Sir William Cash (Stone) (Con) (Urgent Question): To ask the Secretary of State for Exiting the European Union if he will make a statement on the Government’s proposals for the implementation of their policy on leaving the European Union.
The Parliamentary Under-Secretary of State for Exiting the European Union (Mr Robin Walker): Just this afternoon, the European Union finalised its directives setting out its negotiating position on the implementation period. On Friday, the Secretary of State for Exiting the European Union made a speech setting out the UK Government’s position. Formal negotiations on this very issue are therefore due to start this week.
As the Secretary of State said on Friday, we will be seeking a strictly time-limited implementation period to allow a smooth and orderly exit from the European Union. This builds on the Prime Minister’s announcement, in her Lancaster House speech in January last year, that there would be a “process of implementation” once the article 50 period ended. It has been supported by businesses both here and in the European Union, which will have to make only one set of changes as we exit the EU. During this period, the UK will be outside the EU. We will have left on 29 March 2019.
This is an absolute necessity. The EU can only legally conclude our future partnership once we are outside it. Such an agreement on the future partnership will require the appropriate legal ratification, which will itself take time. That will need to happen during an implementation period. However, if such a period is to work, both sides must continue to follow the same stable set of laws and rules without compromising the integrity of the single market and the customs union, to which we will maintain access on current terms. Both sides should approach this period in the spirit of our future partnership. That means each side committing itself to taking no action that would undermine the other.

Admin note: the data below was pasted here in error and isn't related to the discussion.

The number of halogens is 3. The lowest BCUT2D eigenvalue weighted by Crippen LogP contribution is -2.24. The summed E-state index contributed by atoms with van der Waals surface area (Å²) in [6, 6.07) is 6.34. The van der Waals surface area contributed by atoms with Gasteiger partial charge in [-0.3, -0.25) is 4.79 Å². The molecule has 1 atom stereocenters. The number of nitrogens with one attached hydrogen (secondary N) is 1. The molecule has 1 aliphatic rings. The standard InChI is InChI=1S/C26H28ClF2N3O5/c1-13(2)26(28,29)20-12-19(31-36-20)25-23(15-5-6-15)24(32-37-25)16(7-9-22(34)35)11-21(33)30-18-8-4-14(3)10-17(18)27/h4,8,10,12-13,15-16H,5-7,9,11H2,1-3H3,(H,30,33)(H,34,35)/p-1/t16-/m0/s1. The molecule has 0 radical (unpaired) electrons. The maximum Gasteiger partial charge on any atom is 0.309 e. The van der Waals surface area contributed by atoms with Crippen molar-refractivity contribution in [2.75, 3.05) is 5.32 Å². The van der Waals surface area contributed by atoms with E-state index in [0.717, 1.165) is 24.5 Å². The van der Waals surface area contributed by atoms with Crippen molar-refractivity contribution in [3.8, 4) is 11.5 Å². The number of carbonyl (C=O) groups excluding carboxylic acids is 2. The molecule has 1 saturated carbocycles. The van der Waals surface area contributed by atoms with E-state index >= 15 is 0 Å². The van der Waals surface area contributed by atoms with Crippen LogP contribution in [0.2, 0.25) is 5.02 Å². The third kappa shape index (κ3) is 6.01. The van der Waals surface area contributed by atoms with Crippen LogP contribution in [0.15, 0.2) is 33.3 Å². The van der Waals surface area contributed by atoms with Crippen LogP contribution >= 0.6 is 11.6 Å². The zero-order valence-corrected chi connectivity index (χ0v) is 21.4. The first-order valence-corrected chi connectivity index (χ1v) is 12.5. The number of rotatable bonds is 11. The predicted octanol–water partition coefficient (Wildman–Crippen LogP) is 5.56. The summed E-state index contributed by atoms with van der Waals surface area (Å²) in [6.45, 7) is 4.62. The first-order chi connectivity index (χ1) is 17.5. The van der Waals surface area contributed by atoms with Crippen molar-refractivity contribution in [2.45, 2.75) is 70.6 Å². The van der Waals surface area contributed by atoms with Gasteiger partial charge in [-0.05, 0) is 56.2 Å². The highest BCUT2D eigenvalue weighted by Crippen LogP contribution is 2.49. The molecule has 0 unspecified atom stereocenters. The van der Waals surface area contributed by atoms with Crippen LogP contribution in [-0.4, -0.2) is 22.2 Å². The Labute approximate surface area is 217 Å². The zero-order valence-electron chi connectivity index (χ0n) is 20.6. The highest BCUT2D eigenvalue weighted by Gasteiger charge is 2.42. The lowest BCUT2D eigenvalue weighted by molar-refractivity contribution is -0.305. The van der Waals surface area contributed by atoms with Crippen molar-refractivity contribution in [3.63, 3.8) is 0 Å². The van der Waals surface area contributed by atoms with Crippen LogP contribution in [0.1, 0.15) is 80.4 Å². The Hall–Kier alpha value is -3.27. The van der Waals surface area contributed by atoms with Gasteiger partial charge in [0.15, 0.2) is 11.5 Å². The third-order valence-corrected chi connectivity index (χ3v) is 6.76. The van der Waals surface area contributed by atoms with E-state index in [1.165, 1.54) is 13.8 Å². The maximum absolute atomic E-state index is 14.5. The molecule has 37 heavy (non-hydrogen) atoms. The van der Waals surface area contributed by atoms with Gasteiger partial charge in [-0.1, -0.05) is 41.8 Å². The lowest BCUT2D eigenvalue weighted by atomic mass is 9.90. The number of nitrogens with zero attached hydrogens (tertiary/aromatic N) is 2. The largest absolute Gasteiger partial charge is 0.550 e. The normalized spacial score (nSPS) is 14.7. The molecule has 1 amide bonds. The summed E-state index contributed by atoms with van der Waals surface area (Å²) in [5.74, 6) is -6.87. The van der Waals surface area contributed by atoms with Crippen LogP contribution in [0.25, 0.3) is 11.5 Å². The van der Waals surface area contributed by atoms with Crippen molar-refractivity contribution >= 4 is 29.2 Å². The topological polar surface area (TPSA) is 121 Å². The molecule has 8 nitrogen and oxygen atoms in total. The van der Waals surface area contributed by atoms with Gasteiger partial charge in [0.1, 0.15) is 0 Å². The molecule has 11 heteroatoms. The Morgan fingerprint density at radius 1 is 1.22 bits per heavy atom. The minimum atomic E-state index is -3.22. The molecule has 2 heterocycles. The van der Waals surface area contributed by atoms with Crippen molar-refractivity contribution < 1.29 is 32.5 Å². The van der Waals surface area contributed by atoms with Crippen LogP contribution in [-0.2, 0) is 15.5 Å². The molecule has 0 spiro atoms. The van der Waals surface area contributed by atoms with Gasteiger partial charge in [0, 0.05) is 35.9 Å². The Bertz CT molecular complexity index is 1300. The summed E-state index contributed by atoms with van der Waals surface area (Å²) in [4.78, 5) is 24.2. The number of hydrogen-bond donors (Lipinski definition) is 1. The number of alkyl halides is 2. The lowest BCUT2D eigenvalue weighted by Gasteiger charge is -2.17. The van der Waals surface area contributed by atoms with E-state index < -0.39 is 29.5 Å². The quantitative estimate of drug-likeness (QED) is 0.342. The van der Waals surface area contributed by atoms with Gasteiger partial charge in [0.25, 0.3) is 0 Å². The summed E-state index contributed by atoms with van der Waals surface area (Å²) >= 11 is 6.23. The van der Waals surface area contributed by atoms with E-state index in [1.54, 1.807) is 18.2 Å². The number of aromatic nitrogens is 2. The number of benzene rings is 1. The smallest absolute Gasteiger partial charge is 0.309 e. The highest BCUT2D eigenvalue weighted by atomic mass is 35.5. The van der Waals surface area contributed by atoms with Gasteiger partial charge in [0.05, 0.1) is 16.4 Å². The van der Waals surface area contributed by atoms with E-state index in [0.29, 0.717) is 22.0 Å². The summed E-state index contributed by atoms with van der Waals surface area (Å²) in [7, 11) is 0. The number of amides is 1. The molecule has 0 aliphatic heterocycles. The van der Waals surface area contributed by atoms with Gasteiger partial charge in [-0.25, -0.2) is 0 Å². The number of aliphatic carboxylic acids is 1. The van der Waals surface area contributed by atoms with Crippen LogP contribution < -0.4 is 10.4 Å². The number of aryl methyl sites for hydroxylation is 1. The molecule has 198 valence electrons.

During the implementation period, we will still make our voice heard. We will have to agree on a way of resolving concerns if laws are deemed to run contrary to our interests, and if we have not had our say. We will agree on an appropriate process for this temporary period so that we have the means to remedy any issues through dialogue as soon as possible. All that will be provided for in the withdrawal agreement that we reach with the EU, which will have the status of a new international treaty between the UK and the EU. We will no longer be formally part of the EU treaties during this period.
As the Secretary of State said on Friday, we have made it clear that during this period we will be able to negotiate and sign our own free trade agreements. Here at home, we have already announced that we will present a withdrawal agreement and implementation Bill, which will provide for domestic implementation of the withdrawal agreement and the implementation period. We have made it clear that as we leave the EU in March 2019, we will repeal the European Communities Act 1972. That will be done through the European Union (Withdrawal) Bill, which recently received its Third Reading in the House of Commons and will shortly be discussed in the other place.